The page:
Originally published in 1983. This book presents a description and critical analysis of the communication systems and policy at the time in the United States, United Kingdom, Canada, the Federal Republic of Germany, Sweden, Australia and New Zealand. It examines the technological and cultural forces shaping policy and communications development, and begins with a chapter presenting a review of the international context and of the conceptual frameworks suggested by scholars concerned with communication policy. Other chapters highlight the common trends among countries, and analyses the unique nature of policy and communications development in each country based on its cultural foundation.
All the contributions reflect a common theme which relates to the two distinct sources from which a nation’s communication policy can be studied - official statements about goals and means, and observable results of communication decisions and practices.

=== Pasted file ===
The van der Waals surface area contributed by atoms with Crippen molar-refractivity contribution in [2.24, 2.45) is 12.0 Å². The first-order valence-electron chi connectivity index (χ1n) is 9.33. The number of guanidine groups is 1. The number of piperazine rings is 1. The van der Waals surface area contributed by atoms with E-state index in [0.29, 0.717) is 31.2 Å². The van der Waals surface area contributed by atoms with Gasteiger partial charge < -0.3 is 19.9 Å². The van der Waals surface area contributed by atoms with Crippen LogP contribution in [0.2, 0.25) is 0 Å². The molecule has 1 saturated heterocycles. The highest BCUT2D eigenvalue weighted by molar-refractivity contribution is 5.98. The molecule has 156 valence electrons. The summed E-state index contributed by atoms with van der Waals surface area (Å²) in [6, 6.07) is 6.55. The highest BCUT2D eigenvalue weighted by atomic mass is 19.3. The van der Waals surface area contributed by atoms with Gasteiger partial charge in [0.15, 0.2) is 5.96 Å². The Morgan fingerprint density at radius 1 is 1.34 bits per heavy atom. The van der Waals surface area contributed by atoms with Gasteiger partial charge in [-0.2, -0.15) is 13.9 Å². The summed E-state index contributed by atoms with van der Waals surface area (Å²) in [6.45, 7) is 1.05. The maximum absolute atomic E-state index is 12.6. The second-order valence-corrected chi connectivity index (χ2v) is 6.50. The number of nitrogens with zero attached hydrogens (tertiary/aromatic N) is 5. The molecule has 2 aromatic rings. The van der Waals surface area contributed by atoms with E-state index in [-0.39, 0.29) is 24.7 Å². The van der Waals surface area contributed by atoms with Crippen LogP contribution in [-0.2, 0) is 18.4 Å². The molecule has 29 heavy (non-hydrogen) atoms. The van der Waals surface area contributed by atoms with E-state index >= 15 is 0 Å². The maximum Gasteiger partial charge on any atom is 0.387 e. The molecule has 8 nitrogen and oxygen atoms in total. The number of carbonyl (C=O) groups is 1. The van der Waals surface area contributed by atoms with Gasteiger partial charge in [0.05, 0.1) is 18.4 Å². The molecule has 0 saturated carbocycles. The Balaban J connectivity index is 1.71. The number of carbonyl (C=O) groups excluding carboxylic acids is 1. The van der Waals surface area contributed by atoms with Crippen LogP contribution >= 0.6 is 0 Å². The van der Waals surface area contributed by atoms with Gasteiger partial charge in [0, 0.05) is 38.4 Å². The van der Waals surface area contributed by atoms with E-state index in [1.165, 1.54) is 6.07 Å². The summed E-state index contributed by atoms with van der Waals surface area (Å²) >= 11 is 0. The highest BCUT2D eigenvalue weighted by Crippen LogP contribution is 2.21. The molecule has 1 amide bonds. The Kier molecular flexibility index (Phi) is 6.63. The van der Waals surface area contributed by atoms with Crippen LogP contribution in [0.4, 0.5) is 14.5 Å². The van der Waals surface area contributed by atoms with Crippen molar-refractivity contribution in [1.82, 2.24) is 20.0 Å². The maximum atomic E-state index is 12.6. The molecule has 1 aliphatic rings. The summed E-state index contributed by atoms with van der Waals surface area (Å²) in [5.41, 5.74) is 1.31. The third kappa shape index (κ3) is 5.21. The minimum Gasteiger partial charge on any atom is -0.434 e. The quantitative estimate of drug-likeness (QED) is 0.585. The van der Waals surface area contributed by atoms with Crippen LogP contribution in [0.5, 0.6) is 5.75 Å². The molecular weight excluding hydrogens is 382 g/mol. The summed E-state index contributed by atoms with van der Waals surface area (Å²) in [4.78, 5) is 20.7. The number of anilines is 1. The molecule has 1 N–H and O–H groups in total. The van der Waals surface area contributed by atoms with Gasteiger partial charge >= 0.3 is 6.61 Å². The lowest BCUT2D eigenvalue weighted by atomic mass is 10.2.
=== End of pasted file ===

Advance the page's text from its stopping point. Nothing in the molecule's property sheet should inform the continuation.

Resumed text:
1. Introduction Patricia Edgar and Syed A. Rahim 2. Communication Policy in the United States: Diversity and Pluralism in a Competitive Marketplace Anne W. Branscomb 3. Communication Policy in United Kingdom: A Culture Based on Makeshift Social Pluralism Anthony Smith 4. Communication Policy in Canada: Development Within Overwhelming Constraints Jean McNulty and Gail M. Martin 5. Communication Policy in Sweden: An Experiment in State Intervention Goran Hedebro 6. Communication in the Federal Republic of Germany: Democratic Expectations versus Political and Economic Interests Ed Wittich 7. Communication Policy in Australia: Pragmatic Planning and Ad Hoc Decision Making Geoff Evans 8. Communication Policy in New Zealand: Overseas Influence and Local Neglect Donald E. Stewart and Logan Moss